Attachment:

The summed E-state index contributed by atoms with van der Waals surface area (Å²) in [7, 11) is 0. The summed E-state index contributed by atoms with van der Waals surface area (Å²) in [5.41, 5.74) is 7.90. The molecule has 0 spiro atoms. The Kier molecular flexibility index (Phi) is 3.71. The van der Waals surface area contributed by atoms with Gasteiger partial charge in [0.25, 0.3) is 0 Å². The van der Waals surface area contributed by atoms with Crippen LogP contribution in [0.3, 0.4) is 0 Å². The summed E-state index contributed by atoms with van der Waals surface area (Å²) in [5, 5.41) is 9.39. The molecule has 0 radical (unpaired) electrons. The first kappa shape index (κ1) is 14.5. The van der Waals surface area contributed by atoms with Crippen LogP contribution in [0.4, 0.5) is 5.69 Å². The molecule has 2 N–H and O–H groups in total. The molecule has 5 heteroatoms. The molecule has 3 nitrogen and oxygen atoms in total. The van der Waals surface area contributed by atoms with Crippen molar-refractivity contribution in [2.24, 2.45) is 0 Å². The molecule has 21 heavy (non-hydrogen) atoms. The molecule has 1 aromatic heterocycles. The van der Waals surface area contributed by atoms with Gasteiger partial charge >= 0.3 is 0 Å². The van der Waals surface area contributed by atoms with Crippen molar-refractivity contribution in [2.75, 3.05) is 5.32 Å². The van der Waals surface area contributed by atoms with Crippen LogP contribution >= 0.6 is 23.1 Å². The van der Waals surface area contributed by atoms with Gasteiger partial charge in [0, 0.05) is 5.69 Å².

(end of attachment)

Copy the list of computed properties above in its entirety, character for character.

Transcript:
The summed E-state index contributed by atoms with van der Waals surface area (Å²) in [7, 11) is 0. The summed E-state index contributed by atoms with van der Waals surface area (Å²) in [5.41, 5.74) is 7.90. The molecule has 0 spiro atoms. The Kier molecular flexibility index (Phi) is 3.71. The van der Waals surface area contributed by atoms with Gasteiger partial charge in [0.25, 0.3) is 0 Å². The van der Waals surface area contributed by atoms with Crippen LogP contribution in [0.3, 0.4) is 0 Å². The summed E-state index contributed by atoms with van der Waals surface area (Å²) in [5, 5.41) is 9.39. The molecule has 0 radical (unpaired) electrons. The first kappa shape index (κ1) is 14.5. The van der Waals surface area contributed by atoms with Crippen LogP contribution in [0.4, 0.5) is 5.69 Å². The molecule has 2 N–H and O–H groups in total. The molecule has 5 heteroatoms. The molecule has 3 nitrogen and oxygen atoms in total. The van der Waals surface area contributed by atoms with Crippen molar-refractivity contribution in [2.24, 2.45) is 0 Å². The molecule has 21 heavy (non-hydrogen) atoms. The molecule has 1 aromatic heterocycles. The van der Waals surface area contributed by atoms with Gasteiger partial charge >= 0.3 is 0 Å². The van der Waals surface area contributed by atoms with Crippen molar-refractivity contribution in [2.75, 3.05) is 5.32 Å². The van der Waals surface area contributed by atoms with Crippen LogP contribution >= 0.6 is 23.1 Å². The van der Waals surface area contributed by atoms with Gasteiger partial charge in [0, 0.05) is 5.69 Å².